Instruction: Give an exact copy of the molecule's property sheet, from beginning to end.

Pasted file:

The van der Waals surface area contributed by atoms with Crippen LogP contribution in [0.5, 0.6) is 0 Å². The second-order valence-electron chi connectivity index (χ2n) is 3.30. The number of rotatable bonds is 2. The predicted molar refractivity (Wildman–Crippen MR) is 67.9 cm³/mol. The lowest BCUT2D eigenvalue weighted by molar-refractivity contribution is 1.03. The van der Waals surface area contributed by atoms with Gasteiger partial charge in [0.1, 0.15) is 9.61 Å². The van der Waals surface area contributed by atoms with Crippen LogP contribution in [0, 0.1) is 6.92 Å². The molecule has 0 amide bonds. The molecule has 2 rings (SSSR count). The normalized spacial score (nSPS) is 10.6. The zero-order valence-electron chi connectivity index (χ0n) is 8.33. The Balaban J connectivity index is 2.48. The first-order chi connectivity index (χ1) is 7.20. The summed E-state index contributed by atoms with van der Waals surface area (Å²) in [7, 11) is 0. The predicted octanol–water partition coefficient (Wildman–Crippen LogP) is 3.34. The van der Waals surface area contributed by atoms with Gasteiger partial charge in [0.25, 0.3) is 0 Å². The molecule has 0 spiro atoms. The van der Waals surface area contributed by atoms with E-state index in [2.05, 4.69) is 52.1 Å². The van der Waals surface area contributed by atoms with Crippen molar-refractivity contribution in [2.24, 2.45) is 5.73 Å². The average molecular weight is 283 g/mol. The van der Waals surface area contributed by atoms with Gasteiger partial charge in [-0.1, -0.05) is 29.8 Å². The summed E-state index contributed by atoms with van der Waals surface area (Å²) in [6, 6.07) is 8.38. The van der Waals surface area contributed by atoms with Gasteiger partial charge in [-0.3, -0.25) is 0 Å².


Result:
The van der Waals surface area contributed by atoms with Crippen LogP contribution in [0.5, 0.6) is 0 Å². The second-order valence-electron chi connectivity index (χ2n) is 3.30. The number of rotatable bonds is 2. The predicted molar refractivity (Wildman–Crippen MR) is 67.9 cm³/mol. The lowest BCUT2D eigenvalue weighted by molar-refractivity contribution is 1.03. The van der Waals surface area contributed by atoms with Gasteiger partial charge in [0.1, 0.15) is 9.61 Å². The van der Waals surface area contributed by atoms with Crippen LogP contribution in [0, 0.1) is 6.92 Å². The molecule has 0 amide bonds. The molecule has 2 rings (SSSR count). The normalized spacial score (nSPS) is 10.6. The zero-order valence-electron chi connectivity index (χ0n) is 8.33. The Balaban J connectivity index is 2.48. The first-order chi connectivity index (χ1) is 7.20. The summed E-state index contributed by atoms with van der Waals surface area (Å²) in [7, 11) is 0. The predicted octanol–water partition coefficient (Wildman–Crippen LogP) is 3.34. The van der Waals surface area contributed by atoms with Gasteiger partial charge in [0.25, 0.3) is 0 Å². The molecule has 0 spiro atoms. The van der Waals surface area contributed by atoms with E-state index in [2.05, 4.69) is 52.1 Å². The van der Waals surface area contributed by atoms with Crippen molar-refractivity contribution in [2.24, 2.45) is 5.73 Å². The average molecular weight is 283 g/mol. The van der Waals surface area contributed by atoms with Gasteiger partial charge in [-0.1, -0.05) is 29.8 Å². The summed E-state index contributed by atoms with van der Waals surface area (Å²) in [6, 6.07) is 8.38. The van der Waals surface area contributed by atoms with Gasteiger partial charge in [-0.3, -0.25) is 0 Å².